Historical Communications Security

posted in: Art, Fun | 0

“Check your flaps and seals.”

If you’re a spy history buff, like I am, you’ll recognize that as an admonition to a fellow practitioner to make sure that their communication is secure and that they don’t have any “leaks” in their organization. When I was in high school, back before essentially all communication that mattered was digital, “tradecraft”, as it related to the spy game, was all about surreptitiously opening someone else’s mail, reading it, and then sending it along, possibly altered. The first codes go back to at least the time of Caesar and have been in use for centuries. In modern secure communications, we are often concerned with verifying that the sender of information is, in fact, the party who claims to have sent it and that it hasn’t been tampered with. In digital communications, both tampering and providing algorithmic checks to discover tampering are surprisingly easy to implement and use. Of course, most people don’t bother because, well, most of us don’t have to worry much about secure communications.
But, somewhere between the two extremes of ancient cyphers and modern digital encryption and verifications, between the 10th and 17th centuries, innovative letter-writers developed other ways to let their recipient know that the letter is from whom it claims to be and hasn’t been tampered with called letterlocking. I’d never heard of this, until I read Before Envelopes, People Protected Messages With Letterlocking. Now, I figure most of my readers will be familiar with things like wax seals and signet stamps to “secure” letters, but, like me, had never heard of “letterlocking”. It’s fascinating, the idea of folding and stamping and marking letters, mostly without envelopes, to try to ensure message security. It reminds me of my primitive note-passing in grade school. If I’d had access to the letterlocking dictionary, things might have been more interesting.

So, as I warned you earlier this year, I’d still post things on Friday, but I completely expect that they’ll be increasingly idiosyncratic and may not be “fun” or interesting to anyone else but me. But, also, I encourage you to write a physical letter and use the letterlocking dictionary to teach yourself one of the letterlocking methods there, just for fun. I may just start leaving love notes for my wife this way. Then again, I may not. Maybe if she reads this and mentions it to me, I will. Think of it as yet another method of verifying communication. (Also, don’t worry. My blushing bride has a pretty damn good sense of humor. She needs to be married to me!)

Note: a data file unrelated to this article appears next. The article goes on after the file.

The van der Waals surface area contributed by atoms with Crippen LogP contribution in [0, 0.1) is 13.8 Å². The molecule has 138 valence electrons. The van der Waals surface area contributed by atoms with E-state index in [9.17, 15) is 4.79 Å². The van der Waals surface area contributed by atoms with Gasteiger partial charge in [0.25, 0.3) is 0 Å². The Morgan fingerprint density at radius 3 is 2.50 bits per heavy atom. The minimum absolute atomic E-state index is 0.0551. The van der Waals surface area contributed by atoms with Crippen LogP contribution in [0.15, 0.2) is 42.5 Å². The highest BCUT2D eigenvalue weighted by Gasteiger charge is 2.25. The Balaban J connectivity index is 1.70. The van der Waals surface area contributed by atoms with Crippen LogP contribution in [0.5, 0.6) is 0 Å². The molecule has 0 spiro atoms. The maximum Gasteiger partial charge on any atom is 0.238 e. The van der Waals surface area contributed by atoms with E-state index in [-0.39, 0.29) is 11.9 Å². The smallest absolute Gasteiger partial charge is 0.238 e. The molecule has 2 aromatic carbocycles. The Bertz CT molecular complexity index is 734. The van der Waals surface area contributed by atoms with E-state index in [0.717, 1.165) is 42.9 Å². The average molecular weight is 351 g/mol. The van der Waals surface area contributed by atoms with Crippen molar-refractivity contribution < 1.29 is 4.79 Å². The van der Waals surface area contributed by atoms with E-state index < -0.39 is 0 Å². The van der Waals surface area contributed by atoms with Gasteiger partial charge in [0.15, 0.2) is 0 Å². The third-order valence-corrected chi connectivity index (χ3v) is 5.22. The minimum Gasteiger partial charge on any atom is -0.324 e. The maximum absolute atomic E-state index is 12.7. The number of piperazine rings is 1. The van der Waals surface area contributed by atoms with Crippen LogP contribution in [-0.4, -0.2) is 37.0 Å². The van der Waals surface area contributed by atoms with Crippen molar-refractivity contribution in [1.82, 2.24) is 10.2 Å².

Come back next week to see what I come up with next!

Hilda Hoffman

Born December 8th, 2002. Departed March 13th, 2019.

At 11:25am this morning, the vet told Sharon and I what we already knew; Hilda had passed on from this world into the next. I got her when she was just barely four months old and able to be spayed, because I wanted to come home to someone who loved me. And, I never doubted that she loved me. She was always Daddy’s girl, even though she spent more time with Sharon the last several years of her life, and surely loved Sharon at least as much as she loved me. She was born to a rescue already, or as I liked to remind her when she occasionally got sassy, she was the foundling of an unwed mother. I told her she should be grateful, but it turns out I was the one who was grateful for her.
I named her, against the strong objections of my ex-wife and step-daughter, Hildegard, though we always called her Hilda for short. She was named after Hildegard von Bingen, the 12th Century German saint, who was famous for being a writer, composer, philosopher, Christian mystic and polymath. I thought my own Hilda deserved no less a significant name.
Although she looked like a very small Golden Retriever, her paperwork says that her mother was a Tibetan Terrier mix. We don’t know for sure what breed mix her father was, but based on the purple spots on her tongue, I always suspected he was a Chow mix. When anyone asked what kind of dog she was, I always told them, “Brown”. And, mostly that was true. She was just a good, brown dog. The kind of dog every boy hopes to have when he asks his parents for a dog.
She was always sweet-tempered, and neither Sharon nor I can ever recall her snapping at us, no matter what we had to do to her for health or grooming reasons. Though, I do understand in her later life, she was less patient with strangers at the vet’s office. I sympathized with her; I don’t care to be pawed at by doctors either, if I can help it.